The River Ystwyth (Welsh: Afon Ystwyth in Welsh) is a river of mid west Wales. It has its source to the west of Craig Goch Reservoir in the upland moors also known as the desert of Wales.
The river flows generally westwards before draining into Cardigan Bay at Aberystwyth where it shares the harbour with the River Rheidol. The Ystwyth valley is now sparsely populated with only a few towns and villages such as Yspyty Ystwyth, Cwm Ystwyth, Pontrhydygroes, Llanilar and Llanfarian. In previous centuries, however, the Ystwyth valley was relatively densely populated because of the mineral wealth that existed there. Silver, Lead and Zinc have been mined in the valley since Roman times and this activity reached its peak in the 18th century. The largest of the very many mines was Cwm Ystwyth Mine. It is reputed that the average age at death of the miners in Cwm Ystwyth was 32, largely because of acute lead poisoning. There is now no active metal mining in the Ystwyth valley.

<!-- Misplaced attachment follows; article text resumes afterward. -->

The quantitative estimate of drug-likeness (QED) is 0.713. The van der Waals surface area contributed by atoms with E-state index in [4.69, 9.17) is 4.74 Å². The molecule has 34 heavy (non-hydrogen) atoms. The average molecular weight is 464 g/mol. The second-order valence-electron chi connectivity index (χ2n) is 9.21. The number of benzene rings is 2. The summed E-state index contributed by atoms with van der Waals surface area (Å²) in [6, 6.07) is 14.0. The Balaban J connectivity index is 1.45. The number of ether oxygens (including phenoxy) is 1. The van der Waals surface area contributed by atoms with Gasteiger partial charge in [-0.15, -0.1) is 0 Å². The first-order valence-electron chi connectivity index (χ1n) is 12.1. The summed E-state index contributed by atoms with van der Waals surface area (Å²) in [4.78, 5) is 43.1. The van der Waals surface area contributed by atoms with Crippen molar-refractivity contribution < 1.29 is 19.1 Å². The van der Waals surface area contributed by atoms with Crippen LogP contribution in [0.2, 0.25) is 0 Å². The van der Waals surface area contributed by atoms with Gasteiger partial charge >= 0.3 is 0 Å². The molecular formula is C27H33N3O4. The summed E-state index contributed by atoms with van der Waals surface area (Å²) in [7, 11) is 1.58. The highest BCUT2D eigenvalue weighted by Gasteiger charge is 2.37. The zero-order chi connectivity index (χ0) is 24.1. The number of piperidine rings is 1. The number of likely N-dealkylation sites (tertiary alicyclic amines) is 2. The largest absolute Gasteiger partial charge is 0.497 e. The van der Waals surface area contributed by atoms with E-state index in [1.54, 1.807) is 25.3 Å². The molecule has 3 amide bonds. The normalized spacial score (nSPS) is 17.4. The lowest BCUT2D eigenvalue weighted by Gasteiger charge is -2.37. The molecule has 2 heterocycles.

The River still carries elevated levels of lead, zinc and silver in its water, mostly from seepage from abandoned mine tailings and discharges from mine adits. Away from the abandoned mine workings, the river valley is one of the most beautiful in Wales with steep wooded banks carrying a crystal clear water. It is especially beautiful in Autumn. The autumn also tends to bring large numbers of visitors to parts of the upper valley where Magic mushrooms are allegedly found in substantial quantites growing wild.